03 April 2016

Last Chance Mountain

Death Valley National Park




After another downright delightful night at the edge of Death Valley with the Desert Peaks Section group, it is again a short drive up to our start point, although a fair bit rougher than the drive on the previous day. The start is a cluster of mines in an area where there are quite a few mines. This one has many holes that look to be in quite good condition, one big enough to drive into. They are probably all the more dangerous for looking so safe. Holes in the ground are not our target anyway. We are heading north to a nice, high peak. And so we take off up an old mining road into a wide valley looking to gain a ridge and keep on walking. The road ends, for the most part, quickly at a set of large cairns. There is evidence of someone trying to find the way along it further up, but even that would not gain us much.

truck around the end of the road
Plenty of mining went on to give us our access point.

a little road walking
We get some pinon pines along the side of the short road walk.

The old road turns off into the valley again, but we continue to climb. This one is a little steeper than yesterday, but still gives pretty steady footing. There is almost a trail under our feet, but it is nothing that has ever been maintained.

the uphill portion
And we climb and we climb. Out of the valley and its mine road system.


We hit the top and keep on climbing. I keep feeling like the short route would be around on the east side while the leader is tending to the west, but mostly right over the top. The slope of the hill is a little easier on the west side and there is something quite nice about level ground under the feet.

mountain side of pinon pines
Lots more pinon pines by the side as we climb. Off in the distance is a mesa in Nevada that caught my eye yesterday. It is probably Mount Jackson.

Eureka Valley
Another boring ridge. Looking out over Eureka Valley.

Sandy Peak
Yesterday's peak seems to have a shadow echoing its shape behind it from here. The sand dunes sit below it.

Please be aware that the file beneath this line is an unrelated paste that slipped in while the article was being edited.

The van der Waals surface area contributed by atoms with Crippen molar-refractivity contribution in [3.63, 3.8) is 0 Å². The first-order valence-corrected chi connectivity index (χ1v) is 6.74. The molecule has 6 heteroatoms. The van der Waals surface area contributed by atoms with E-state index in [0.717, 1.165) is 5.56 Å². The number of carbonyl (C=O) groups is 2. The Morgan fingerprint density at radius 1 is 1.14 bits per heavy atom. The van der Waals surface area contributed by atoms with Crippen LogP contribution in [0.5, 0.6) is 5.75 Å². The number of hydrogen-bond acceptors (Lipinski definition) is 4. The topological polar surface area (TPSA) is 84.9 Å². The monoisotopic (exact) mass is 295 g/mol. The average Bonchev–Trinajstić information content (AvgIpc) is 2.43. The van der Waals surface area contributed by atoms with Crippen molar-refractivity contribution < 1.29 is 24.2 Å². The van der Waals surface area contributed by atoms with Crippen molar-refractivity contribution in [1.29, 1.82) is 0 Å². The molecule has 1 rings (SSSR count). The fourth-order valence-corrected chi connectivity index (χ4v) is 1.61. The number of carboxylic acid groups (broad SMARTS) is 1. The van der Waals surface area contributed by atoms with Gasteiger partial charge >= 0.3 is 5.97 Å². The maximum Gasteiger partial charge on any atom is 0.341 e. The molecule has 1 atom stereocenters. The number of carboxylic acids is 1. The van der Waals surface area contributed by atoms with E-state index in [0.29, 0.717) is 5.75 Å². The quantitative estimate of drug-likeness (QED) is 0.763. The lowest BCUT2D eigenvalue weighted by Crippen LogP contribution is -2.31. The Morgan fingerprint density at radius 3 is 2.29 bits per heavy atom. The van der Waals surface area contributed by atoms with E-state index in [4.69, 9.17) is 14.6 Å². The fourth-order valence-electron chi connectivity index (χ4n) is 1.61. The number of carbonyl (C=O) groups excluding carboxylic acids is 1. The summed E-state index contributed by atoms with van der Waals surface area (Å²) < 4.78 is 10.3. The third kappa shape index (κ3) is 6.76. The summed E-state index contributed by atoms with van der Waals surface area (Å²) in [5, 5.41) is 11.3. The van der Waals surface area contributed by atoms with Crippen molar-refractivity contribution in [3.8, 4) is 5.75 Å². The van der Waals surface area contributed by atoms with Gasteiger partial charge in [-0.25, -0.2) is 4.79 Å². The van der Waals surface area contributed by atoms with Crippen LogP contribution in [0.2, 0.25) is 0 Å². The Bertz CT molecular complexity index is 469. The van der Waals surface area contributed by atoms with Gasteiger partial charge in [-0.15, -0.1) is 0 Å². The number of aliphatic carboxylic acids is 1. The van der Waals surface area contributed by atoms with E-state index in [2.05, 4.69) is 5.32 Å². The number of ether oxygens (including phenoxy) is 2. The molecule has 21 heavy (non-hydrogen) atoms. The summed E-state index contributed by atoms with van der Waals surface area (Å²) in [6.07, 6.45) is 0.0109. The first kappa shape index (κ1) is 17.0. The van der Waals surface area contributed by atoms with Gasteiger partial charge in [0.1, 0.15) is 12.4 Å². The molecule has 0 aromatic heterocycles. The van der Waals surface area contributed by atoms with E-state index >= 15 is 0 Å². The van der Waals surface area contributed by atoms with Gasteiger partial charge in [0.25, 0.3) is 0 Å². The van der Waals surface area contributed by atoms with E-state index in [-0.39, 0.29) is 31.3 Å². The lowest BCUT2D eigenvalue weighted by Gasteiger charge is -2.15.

We hit a peak, but it is still far from the peak we are aiming at. It is a short day, so we rest and snack before continuing on. Continuing means down, losing that elevation we worked at. There are many small peaks on the way to our destination. We cannot even see it yet.

hikers ahead along the ridge
Ever onward along the ridge we hike.

Death Valley
Still climbing. Death Valley vanishes into the distance to the southeast.

Eventually, there is a white topped peak ahead of us. It is distinctive from the previous one by the color.

white top
There is a white topped peak ahead. It is not as distinctly white as the snow topped White Mountain behind it, but still noticeably lighter than the surrounding stones.

hills northeast
Meanwhile, the valley landscape to the east is changing quite a bit.

ridge line hills
Back the way we came.

Whitetop
The final push to the top.

Then we are on the top. It is an even grander peak than the one yesterday. I go hunting down the benchmarks. The reference marks are not immediately obvious, but eventually I have found two of them. They point to a gravel covered area that does not contain a station. There are rocks nearby that look like they were probably part of a large cairn once, but there is no benchmark under any of them either. According to the information in the NGS database, there should be a station in a large boulder, but I cannot find it. Meanwhile, we have a few runners taking off who have not hiked quite enough and are finding the bright white shoulder to the northwest too attractive. They come back reporting that the view is even more amazing from out there.

overlooking the Eureka Valley
Eureka Valley stretches out impressively below.

Wasim on the shoulder
One breaking away from the group to see the landscape from another vantage point.

Sandy Point
Sandy Point, the climb yesterday, is a pointy bump past the round topped bumps we traversed today.

The land drops off quickly to the north of us, but then climbs again. There are many more mountains to climb that way. We make an attempt to take it all in. But how can it all be taken in? There is just too much. We have to give up in the effort eventually and turn back to retrace our steps.

hiking downward
And down again.

Again, our route is not a perfect retracing of the route up. We go a little further around one peak and a little closer around another. Eventually, we even find ourselves in a slightly different drainage down into the valley. None of the variations mean much, though.

purple flowers like a vase
The flowers today are much rarer. This tiny delight is smaller than my fist.

healthy cactus
This rather happy looking cactus has a few deep red buds and is almost ready to bloom.

These two with Telescope Peak mean I have now completed about the only somewhat easy peaks on the DPS peak list.  Still, there may be more.




©2016 Valerie Norton
Posted 8 Apr 2016

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